INSPECTED THE WRONG FACILITY – WHAT

FDA Says It Approved The Wrong Drug Plant – Heparin Probe Sends Inspectors to China
(www.washingtonpost.com) By Marc Kaufman

“The Chinese facility that supplies the active ingredient of the widely used blood thinner heparin was never inspected by the Food and Drug Administration because the agency confused its name with another just like it, agency officials said yesterday.

The FDA said that a team of inspectors is headed now to China to inspect the plant as part of an effort to determine what may have caused a sudden spike in serious problems with the drug, which has been on the market since the 1930s.
More than 350 adverse reactions to the drug have been reported to the FDA since the end of 2007, including a dangerous lowering of blood pressure, breathing difficulties and vomiting. Four patients who took the drug died. One of its two manufacturers, Baxter International, stopped selling its multiple-dose vials of heparin earlier this month, and yesterday the FDA advised doctors to prescribe alternatives.”

Joseph Famulare, deputy director for compliance at the FDA’s center for drug evaluation and research, said yesterday in a conference call with reporters that when the company that makes the active ingredient for heparin applied for FDA approval, the FDA thought the application had come from a different company with a similar name that had already been inspected.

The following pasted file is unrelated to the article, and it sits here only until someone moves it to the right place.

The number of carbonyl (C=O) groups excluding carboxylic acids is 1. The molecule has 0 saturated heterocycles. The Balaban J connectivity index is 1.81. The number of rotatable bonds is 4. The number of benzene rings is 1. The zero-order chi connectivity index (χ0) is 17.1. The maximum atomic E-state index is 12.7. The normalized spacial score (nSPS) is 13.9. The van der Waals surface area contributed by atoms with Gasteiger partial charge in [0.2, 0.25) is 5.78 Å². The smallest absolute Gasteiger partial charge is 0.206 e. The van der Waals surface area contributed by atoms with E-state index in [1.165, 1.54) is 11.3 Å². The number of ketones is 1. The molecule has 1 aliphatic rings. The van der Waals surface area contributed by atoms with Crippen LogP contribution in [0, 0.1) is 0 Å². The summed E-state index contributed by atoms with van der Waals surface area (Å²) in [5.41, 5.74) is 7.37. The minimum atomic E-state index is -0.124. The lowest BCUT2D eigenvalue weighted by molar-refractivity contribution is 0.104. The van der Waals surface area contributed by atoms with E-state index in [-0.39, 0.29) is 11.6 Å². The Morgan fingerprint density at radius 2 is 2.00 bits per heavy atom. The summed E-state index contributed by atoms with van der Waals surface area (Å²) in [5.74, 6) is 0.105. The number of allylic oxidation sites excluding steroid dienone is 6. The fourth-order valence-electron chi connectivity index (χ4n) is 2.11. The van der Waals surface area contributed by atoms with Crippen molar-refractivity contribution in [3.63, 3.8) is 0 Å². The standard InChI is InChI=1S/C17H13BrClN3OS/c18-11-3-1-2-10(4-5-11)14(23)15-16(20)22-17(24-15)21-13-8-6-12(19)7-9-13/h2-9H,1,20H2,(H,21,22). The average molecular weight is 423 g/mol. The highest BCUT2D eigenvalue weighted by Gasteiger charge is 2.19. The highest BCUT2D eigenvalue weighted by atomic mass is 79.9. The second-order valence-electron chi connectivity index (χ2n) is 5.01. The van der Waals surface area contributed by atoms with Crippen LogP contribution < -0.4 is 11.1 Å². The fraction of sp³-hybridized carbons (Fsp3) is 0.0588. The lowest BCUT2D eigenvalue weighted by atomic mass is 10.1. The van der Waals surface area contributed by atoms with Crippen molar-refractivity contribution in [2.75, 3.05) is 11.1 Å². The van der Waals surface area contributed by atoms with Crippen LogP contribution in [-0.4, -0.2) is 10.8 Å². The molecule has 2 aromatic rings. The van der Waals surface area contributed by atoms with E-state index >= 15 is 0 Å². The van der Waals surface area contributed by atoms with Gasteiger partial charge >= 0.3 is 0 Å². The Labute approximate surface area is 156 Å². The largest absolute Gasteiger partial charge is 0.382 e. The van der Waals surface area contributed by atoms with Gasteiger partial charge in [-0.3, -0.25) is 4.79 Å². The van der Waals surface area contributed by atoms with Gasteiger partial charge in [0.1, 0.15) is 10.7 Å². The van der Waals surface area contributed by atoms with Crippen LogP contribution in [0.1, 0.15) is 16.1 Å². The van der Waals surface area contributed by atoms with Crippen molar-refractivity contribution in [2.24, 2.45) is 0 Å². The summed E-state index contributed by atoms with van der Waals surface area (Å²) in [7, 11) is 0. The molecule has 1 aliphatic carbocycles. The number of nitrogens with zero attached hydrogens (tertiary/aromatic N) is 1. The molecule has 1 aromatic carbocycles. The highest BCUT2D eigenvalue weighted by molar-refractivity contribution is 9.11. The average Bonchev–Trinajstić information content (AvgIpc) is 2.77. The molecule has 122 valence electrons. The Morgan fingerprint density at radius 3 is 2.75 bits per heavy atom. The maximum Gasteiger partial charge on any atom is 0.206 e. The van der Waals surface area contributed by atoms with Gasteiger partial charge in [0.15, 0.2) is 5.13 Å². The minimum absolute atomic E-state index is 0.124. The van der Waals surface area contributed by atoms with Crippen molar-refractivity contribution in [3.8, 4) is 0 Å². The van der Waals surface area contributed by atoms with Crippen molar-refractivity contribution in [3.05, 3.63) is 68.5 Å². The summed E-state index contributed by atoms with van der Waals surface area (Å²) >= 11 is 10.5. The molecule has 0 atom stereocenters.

“To date this is an isolated situation, but the wrong firm was put into the database,” he said. Famulare declined to name the Chinese company approved by mistake.

FDA officials said that although federal law does not require inspections of foreign drugmakers, the agency will in most instances inspect before a new foreign drug, or foreign active drug ingredient, is allowed in an FDA-approved prescription medication. That inspection need not include an on-site visit if the foreign company has passed previous inspections for other drugs.

The Government Accountability Office and some members of Congress have concluded that the FDA lacks the resources to inspect thousands of imported drugs and drug ingredients, particularly those coming from India and China.”

YOU THINK? We have been talking about medication problems for weeks…
This one is just getting worse!

Lauren Ellerman

Lauren Ellerman

In 2011, Lauren Ellerman was named "Young Lawyer of the Year" by the Roanoke Bar Association for her work in the community. To speak with Lauren about your personal injury case, contact her at lellerman@frithlawfirm.com.